• Has difficulty expressing feelings appropriately, especially anger, sadness and frustration
    • Has difficulty recognising feelings in others
  • Cognitive Problems
    • Has trouble with basic cause and effect
    • Experiences problems with logical thinking
    • Appears to have confused thought processes
    • Has difficulty thinking ahead
    • May have an impaired sense
    • Has difficulty with abstract thinking
  • Developmental Problems
    • May have difficulty with auditory processing
    • May have difficulty expressing self well verbally
    • May have gross motor problems
    • May experience delays in fine-motor adaptive skills
    • May experience delays in personal-social development
    • May have inconsistent levels of skills in all of the above areas

Ways to encourage attachment include:

  • Responding to the Arousal-Relaxation Cycle
    • Using the child's tantrums to encourage attachment
    • Responding to the child when he or she is physically ill
    • Accompanying the child to Doctor and Dentist appointments
    • Helping the child express excitement over his/her achievements
    • Helping the child cope with feelings about moving
    • Helping the child cope with ambivalent feelings about his/her birth family
    • Responding to a child who is hurt or injured
    • Educate the child about sexual issues
  • Initiating Positive Interactions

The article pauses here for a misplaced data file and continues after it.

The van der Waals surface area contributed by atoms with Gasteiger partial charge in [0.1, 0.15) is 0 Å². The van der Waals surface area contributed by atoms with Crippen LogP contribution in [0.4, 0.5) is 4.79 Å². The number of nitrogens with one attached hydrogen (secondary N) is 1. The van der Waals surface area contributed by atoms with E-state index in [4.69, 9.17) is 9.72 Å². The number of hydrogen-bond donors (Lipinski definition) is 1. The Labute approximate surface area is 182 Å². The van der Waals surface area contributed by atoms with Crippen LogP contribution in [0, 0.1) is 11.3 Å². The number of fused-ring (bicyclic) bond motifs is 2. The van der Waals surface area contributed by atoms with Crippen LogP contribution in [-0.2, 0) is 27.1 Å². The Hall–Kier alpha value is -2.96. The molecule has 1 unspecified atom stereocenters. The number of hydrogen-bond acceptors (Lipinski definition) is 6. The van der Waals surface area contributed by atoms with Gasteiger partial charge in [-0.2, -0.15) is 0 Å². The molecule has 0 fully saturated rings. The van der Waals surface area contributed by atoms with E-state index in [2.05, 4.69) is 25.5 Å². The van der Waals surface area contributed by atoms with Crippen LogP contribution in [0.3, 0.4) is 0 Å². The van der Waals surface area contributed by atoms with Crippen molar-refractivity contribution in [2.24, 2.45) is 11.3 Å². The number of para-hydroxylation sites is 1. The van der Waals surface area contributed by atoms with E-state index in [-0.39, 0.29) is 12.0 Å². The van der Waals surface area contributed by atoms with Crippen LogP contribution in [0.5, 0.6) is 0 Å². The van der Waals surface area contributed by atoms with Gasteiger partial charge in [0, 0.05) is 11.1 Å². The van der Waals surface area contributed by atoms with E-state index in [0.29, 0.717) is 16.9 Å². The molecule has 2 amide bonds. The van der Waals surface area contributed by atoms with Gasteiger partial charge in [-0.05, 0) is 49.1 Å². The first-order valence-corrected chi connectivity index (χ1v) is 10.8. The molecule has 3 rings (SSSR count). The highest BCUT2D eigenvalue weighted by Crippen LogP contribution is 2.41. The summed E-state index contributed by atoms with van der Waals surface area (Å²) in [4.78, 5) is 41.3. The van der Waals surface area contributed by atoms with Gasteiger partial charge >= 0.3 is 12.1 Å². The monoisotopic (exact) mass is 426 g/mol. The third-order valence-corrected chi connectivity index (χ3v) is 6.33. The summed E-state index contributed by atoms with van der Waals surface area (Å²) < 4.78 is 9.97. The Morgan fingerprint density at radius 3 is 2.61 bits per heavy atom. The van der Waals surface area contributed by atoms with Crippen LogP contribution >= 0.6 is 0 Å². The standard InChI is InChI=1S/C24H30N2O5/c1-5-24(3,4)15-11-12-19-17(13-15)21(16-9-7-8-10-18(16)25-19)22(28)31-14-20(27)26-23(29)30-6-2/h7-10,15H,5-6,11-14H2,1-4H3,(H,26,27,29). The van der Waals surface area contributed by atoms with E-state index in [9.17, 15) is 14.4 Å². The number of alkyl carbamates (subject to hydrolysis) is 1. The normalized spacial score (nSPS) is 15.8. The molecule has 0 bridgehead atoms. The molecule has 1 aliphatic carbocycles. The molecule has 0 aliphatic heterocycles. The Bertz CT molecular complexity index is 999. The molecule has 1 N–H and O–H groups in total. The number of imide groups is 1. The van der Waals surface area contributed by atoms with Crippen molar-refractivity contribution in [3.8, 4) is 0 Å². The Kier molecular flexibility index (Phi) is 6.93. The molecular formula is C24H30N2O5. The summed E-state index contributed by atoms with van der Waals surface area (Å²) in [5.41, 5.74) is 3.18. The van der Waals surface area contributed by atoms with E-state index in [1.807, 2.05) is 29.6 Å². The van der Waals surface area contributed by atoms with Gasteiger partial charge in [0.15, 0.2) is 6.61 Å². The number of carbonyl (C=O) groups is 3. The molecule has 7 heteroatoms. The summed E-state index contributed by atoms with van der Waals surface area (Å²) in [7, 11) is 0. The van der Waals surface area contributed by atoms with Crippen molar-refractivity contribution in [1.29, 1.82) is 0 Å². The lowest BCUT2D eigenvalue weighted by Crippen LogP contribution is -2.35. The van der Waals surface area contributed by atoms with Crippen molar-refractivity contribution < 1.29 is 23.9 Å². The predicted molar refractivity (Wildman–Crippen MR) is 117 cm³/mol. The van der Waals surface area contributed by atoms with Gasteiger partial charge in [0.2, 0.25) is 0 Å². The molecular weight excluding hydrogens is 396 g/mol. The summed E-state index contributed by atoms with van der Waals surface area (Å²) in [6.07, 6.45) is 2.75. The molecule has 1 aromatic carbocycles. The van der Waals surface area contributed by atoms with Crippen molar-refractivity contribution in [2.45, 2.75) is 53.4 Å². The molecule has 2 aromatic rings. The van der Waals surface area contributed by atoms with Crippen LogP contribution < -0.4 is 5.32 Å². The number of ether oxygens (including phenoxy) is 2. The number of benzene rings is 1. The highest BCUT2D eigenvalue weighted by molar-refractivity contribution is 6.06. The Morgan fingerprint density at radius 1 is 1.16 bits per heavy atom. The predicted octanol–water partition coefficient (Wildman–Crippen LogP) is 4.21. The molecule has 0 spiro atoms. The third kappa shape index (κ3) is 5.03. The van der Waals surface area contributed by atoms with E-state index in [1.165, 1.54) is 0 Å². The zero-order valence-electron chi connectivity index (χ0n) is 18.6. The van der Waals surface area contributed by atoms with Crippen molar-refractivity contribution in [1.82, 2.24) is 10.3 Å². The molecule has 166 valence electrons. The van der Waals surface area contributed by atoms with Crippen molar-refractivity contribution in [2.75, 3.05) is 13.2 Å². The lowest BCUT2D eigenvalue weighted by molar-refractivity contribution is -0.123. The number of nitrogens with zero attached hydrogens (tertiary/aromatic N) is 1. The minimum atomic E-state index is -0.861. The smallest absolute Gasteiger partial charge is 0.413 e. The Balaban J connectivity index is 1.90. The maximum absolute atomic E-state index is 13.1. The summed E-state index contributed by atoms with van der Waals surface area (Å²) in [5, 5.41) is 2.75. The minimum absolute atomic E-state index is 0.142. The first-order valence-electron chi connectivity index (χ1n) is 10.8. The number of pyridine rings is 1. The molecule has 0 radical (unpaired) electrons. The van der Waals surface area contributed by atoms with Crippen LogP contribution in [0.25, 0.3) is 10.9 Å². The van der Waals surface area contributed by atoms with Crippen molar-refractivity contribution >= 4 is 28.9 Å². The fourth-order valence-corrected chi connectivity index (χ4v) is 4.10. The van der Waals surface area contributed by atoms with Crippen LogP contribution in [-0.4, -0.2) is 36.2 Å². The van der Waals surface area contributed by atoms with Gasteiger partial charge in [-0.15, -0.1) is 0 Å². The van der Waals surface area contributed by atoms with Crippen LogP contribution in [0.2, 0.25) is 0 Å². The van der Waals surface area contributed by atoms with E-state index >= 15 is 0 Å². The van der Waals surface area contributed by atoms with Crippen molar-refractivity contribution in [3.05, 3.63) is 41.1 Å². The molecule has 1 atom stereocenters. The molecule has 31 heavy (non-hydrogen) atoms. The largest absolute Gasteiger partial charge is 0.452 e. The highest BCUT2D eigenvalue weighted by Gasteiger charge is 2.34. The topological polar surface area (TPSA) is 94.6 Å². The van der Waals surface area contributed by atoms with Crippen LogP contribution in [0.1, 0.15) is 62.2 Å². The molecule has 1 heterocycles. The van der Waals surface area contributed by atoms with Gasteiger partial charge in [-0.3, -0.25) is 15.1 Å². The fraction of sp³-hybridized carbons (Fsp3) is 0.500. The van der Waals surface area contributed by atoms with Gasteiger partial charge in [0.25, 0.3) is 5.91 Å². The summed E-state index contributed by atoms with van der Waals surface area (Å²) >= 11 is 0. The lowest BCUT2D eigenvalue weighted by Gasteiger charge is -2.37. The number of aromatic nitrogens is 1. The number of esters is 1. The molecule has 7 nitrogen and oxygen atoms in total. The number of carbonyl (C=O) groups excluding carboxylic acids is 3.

• Making affectionate overtures: hugs, kisses physical closeness
    • Reading to the child
    • Playing games
    • Going shopping together for clothes/toys for child
    • Going on special outings: circus, plays, or the like
    • Supporting the child's outside activities by providing transportation or being a group leader
    • Helping the child with homework when he or she needs it
    • Teaching the child to cook or bake
    • Saying 'I love you'
    • Teaching the child about extended family members through pictures and talk
  • Claiming Behaviours
    • Encouraging the child to practice calling parents 'mum' and 'dad'
    • Adding a middle name to incorporate a name of family significance
    • Hanging pictures of child on the wall
    • Involving the child in family reunions and similar activities
    • Involving the child in grandparents' visits
    • Including the child in family rituals
    • Holding ceremonies that incorporate the child into the family
    • Buying new clothes for the child as a way of becoming acquainted with child's size, colour preference, style preferences, and the like

A solid and healthy attachment with a primary caregiver is associated with a child developing a secure identity and understanding of their place in the world e.g. having the capacity to form and maintain other emotional relationships. It is highly recommended that the primary caregiver should be one of the adoptive parents.  If a child is placed into full time day care or with a nanny too early on the return to New Zealand the adoptive parents will miss the opportunity to develop attachment with the child. This could also have a detrimental impact on the child.  The child would have experienced a major transition from an institution into a new family, new country with a different language and different culture and will require much one on one attention rather than being placed in another institution type setting. ​

[1] Fahlberg, Vera I 11994) A Child's Journey Through Placement, British Agencies for Adoption & Fostering, London. UK, pp. 44-52